W3C home > Mailing lists > Public > www-style@w3.org > November 2003

Re: CSS21 @font-face removal

From: David Woolley <david@djwhome.demon.co.uk>
Date: Mon, 3 Nov 2003 22:37:28 +0000 (GMT)
Message-Id: <200311032237.hA3MbSV09452@djwhome.demon.co.uk>
To: www-style@w3.org

> As a graduate student in graphic design, please understand that I don't 
> grasp all the nuances of why embedded fonts must be active with a user's 

I didn't understand "active with user's system".

> system when SVG and SWF can embed font sets, but my point is more broad.

The primary problem with SVG is that IE dominates the market but development
has been indefinitely frozen.  I suspect that they never intended to
support SVG even before the freeze.  In addition, the EOLAS patent work
around in IE will make it difficult to use plugins.  Flash will also
be hit by EOLAS, but MS do distribute the plugin.

As regards fonts, the SVG native font system lacks hinting, so is not
suitable for high quality fonts in normal type sizes (based on SVG 1.0
CR02).  As that document says, there was no standardisation of font
formats for CSS fonts.  If you did extract the outline of a high quality
font and encode it as an SVG font, you should expect a cease and
desist order from the font's owners.

Whilst I don't know the exact support in Shockwave Flash, being a closed
format makes it easier to embed quality fonts, as you can make reasonable
claims that you are preventing viewers of the page from extracting the
fonts and using them elsewhere.  This is also why PDF can have embedded
fonts (even though authors often forget to embed them).
 
The particular problem with CSS fonts is that they are separate from
the document, and in order for the font foundaries to allow their use,
a means has to be provided to stop people simply attaching them to
a completely different document on a completely different web site.
Unfortunately, this also tends to break their use on local copies of
the document or on CD's etc. (although you can probably authorise them
for file:///a:....file:///z:)).

> Most of the work I do with identity systems depends heavily on 
> typographic consistency across all media, and often I start an identity 

This is what page description languages, like PDF, which has had 
embedded fonts since before the web, are intended for.  Using SVG for
this would probably be worse than the current versions of PDF, as they
have accessibility features, to allow the underlying structure to be
represented, that are not present in SVG.  To get accessibility in SVG,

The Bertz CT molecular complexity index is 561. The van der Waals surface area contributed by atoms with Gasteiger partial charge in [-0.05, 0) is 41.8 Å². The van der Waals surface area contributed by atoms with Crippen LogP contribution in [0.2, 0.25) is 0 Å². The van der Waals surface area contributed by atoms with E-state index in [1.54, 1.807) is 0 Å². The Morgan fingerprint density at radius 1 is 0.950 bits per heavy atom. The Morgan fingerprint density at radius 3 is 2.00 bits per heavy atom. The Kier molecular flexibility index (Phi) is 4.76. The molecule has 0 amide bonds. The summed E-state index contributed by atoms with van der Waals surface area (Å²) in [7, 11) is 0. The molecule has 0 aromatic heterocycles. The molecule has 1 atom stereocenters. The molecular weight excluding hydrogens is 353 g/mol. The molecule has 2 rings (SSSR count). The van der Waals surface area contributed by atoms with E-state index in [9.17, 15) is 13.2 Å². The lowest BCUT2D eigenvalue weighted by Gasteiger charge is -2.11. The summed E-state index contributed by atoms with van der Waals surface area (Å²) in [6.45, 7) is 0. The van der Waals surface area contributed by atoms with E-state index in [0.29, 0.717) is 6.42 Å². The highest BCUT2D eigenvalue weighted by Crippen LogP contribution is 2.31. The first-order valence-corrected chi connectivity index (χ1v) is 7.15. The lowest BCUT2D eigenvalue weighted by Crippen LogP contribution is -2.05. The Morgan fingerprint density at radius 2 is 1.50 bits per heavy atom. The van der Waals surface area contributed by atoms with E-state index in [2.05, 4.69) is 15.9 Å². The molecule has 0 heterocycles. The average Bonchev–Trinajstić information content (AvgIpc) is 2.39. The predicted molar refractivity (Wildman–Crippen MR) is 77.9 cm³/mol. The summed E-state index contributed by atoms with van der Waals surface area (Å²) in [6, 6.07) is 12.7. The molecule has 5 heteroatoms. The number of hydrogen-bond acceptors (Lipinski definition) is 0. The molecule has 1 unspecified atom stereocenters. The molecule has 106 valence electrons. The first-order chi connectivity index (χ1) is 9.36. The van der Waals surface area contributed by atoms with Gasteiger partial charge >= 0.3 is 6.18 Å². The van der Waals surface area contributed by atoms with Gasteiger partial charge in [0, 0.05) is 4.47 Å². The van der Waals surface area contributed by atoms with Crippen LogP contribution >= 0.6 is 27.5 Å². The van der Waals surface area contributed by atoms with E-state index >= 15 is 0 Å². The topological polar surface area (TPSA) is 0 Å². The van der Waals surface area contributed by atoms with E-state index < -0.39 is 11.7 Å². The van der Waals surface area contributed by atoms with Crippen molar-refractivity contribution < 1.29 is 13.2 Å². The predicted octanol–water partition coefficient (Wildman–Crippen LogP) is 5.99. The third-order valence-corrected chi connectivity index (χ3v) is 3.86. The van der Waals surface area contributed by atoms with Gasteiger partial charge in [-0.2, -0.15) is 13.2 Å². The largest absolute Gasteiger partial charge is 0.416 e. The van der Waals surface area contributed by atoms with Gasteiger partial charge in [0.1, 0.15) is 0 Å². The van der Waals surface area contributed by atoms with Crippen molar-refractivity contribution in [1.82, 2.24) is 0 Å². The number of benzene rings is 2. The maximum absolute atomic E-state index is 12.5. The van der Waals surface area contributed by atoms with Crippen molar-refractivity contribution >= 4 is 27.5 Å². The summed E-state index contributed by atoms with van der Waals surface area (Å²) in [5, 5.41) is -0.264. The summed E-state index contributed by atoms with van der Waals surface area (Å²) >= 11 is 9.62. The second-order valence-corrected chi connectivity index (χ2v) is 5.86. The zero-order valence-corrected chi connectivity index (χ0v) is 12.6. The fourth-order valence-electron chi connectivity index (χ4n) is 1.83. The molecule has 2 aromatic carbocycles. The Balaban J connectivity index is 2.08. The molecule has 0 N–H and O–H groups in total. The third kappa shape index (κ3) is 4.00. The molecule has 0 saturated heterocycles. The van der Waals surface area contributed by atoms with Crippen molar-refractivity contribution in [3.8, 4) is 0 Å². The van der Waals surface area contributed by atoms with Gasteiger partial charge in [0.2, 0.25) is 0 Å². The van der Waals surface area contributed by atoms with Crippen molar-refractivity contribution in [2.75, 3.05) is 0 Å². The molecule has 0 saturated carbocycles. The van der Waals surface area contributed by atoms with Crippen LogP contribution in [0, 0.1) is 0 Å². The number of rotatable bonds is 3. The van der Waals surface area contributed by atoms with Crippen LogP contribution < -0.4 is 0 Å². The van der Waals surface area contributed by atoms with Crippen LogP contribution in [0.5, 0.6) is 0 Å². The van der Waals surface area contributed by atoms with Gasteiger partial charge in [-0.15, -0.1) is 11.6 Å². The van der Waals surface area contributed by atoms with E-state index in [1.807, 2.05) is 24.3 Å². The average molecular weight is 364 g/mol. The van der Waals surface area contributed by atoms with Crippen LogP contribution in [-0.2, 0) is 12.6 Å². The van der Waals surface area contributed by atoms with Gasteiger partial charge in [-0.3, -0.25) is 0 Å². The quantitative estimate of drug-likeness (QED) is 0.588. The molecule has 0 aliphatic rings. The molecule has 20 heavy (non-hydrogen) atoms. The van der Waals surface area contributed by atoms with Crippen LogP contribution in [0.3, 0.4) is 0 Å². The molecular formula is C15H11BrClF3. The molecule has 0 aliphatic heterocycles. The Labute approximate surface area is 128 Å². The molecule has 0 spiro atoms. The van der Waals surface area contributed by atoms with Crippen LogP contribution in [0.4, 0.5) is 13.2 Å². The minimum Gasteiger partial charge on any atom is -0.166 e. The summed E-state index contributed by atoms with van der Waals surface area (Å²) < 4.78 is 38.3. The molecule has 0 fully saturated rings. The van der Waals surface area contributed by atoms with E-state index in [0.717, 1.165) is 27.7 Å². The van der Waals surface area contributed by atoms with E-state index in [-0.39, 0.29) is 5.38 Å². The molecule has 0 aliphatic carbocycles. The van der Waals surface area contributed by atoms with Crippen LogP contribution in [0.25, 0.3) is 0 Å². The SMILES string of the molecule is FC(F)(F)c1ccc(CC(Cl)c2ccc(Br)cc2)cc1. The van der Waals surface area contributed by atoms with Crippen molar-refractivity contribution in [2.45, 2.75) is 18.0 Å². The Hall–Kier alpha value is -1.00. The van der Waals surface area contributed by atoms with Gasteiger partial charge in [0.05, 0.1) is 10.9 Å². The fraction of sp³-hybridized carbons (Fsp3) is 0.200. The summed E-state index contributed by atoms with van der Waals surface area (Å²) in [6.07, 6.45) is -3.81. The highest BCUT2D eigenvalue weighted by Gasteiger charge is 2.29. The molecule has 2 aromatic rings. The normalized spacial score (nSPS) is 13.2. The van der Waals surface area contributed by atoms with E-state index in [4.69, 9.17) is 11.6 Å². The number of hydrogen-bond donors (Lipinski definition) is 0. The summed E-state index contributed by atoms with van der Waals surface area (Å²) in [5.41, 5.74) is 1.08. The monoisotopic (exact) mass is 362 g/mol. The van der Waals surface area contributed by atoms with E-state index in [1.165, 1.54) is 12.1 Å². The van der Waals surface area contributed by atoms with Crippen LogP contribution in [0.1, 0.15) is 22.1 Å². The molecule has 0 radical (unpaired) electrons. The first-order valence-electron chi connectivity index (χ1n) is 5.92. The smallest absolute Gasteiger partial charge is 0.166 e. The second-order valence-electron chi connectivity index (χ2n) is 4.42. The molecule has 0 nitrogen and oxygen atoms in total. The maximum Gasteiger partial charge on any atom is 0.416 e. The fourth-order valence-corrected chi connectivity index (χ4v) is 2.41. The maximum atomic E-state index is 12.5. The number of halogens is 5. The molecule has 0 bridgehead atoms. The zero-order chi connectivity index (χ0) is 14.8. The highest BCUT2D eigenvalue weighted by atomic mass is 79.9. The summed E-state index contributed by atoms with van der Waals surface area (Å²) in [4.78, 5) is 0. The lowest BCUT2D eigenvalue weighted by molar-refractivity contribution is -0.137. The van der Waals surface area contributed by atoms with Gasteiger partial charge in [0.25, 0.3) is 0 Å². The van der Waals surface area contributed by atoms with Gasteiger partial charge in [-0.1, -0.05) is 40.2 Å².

you would have to send as XHTML and use a client side XSLT transformation
to turn it into SVG for rendering.  (SVG does have some accessibility
claims, but I believe they are rather weak in practice.)

HTML was designed for a different environment, where content was more
important than form and where the same document can be used on many
types of media, including those that postdate the document.  (I find it
strange that HTML is used by the marketing department and PDF used by the
technical authoring department, when their target roles are the reverse!
The lack of a vector format may have been an issue, but I suspect it is
more to do with who gets to play with the new toys.)

(A subset of SVG could be considered to be an XMLised version of 
untagged PDF.  Tagging is the feature that allows reflowing, etc. as
needed for accessibility and PDA display.)

> system with the design of a specialized font for the client. It is 
> nearly impossible, without font embedding tools from Microsoft and the 

Are you using these in anger, as my impression is that hardly any
one actually uses font embedding, which is probably why there was
no priority to implement it in Gecko (the core of Netscape 7) and
therefore why it has been dropped from CSS2.1.

Removing it from CSS2.1 will not, of course, remove it from IE.

> Will SVG work to solve this solution, or has the Web taken a huge step 

SVG solves a different problem from that solved by HTML.  It is an
image format, and so, for documents, is only suitable for final form,
print image, documents (one implication of this is that one has to side
scroll them to read them if you need to enlarge the font).

> backward by deprecating @font-src:url? I can't tell if SVG is simply a 

As I understand it, it has not been deprecated, it has simply been
deferred until there is widespread support.  If you could convince people
to use them, embedded fonts would be essential to a proper separation of
form from content, as they allow a very straightforward textual content
to have tightly controlled fonts, and they allow scaling of those fonts.
(The major problems with GIFed fonts is that users cannot override
the size - quite important these days as a large number of sites set
unreasonably small fonts sizes - and can't override the face, in order
to make them easy to read.)

Note that the idea that the end user can reduce a document to its
content and style that for their own convenience may be anathema
to the concept of a house style, but it is, I believe, a fundamental
tennet of the W3C, and even in non-W3C media it is becoming a legal
requirement in many countries, as result of disability discrimination
legislation; this is why tagged PDF was developed.

PS  The SVG people will probably say that I've understated its 
accessibility and ability to handle zooming gracefully.
Received on Monday, 3 November 2003 17:46:09 GMT

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